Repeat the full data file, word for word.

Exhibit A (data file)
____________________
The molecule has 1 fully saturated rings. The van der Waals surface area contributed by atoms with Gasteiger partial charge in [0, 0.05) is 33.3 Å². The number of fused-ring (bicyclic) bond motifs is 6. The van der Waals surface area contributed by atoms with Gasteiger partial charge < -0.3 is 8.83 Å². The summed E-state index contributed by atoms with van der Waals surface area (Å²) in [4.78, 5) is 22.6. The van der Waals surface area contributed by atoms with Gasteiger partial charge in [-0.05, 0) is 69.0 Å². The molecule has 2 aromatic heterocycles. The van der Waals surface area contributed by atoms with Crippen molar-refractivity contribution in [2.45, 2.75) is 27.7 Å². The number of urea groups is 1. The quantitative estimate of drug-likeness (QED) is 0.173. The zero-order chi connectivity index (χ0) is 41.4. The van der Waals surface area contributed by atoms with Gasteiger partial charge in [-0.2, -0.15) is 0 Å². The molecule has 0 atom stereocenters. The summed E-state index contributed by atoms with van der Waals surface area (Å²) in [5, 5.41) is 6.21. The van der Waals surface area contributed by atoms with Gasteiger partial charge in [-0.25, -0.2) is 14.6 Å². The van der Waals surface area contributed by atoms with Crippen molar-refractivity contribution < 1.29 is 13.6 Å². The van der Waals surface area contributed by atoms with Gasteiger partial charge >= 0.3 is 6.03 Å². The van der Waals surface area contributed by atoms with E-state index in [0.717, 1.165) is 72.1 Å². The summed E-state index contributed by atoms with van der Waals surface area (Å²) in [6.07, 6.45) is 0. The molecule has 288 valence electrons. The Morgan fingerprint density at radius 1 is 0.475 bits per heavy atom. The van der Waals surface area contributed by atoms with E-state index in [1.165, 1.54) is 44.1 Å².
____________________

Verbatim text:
The molecule has 1 fully saturated rings. The van der Waals surface area contributed by atoms with Gasteiger partial charge in [0, 0.05) is 33.3 Å². The number of fused-ring (bicyclic) bond motifs is 6. The van der Waals surface area contributed by atoms with Gasteiger partial charge < -0.3 is 8.83 Å². The summed E-state index contributed by atoms with van der Waals surface area (Å²) in [4.78, 5) is 22.6. The van der Waals surface area contributed by atoms with Gasteiger partial charge in [-0.05, 0) is 69.0 Å². The molecule has 2 aromatic heterocycles. The van der Waals surface area contributed by atoms with Crippen molar-refractivity contribution in [2.45, 2.75) is 27.7 Å². The number of urea groups is 1. The quantitative estimate of drug-likeness (QED) is 0.173. The zero-order chi connectivity index (χ0) is 41.4. The van der Waals surface area contributed by atoms with Gasteiger partial charge in [-0.2, -0.15) is 0 Å². The molecule has 0 atom stereocenters. The summed E-state index contributed by atoms with van der Waals surface area (Å²) in [5, 5.41) is 6.21. The van der Waals surface area contributed by atoms with Gasteiger partial charge in [-0.25, -0.2) is 14.6 Å². The van der Waals surface area contributed by atoms with Crippen molar-refractivity contribution < 1.29 is 13.6 Å². The van der Waals surface area contributed by atoms with Gasteiger partial charge >= 0.3 is 6.03 Å². The van der Waals surface area contributed by atoms with E-state index in [0.717, 1.165) is 72.1 Å². The summed E-state index contributed by atoms with van der Waals surface area (Å²) in [6.07, 6.45) is 0. The molecule has 288 valence electrons. The Morgan fingerprint density at radius 1 is 0.475 bits per heavy atom. The van der Waals surface area contributed by atoms with E-state index in [1.165, 1.54) is 44.1 Å².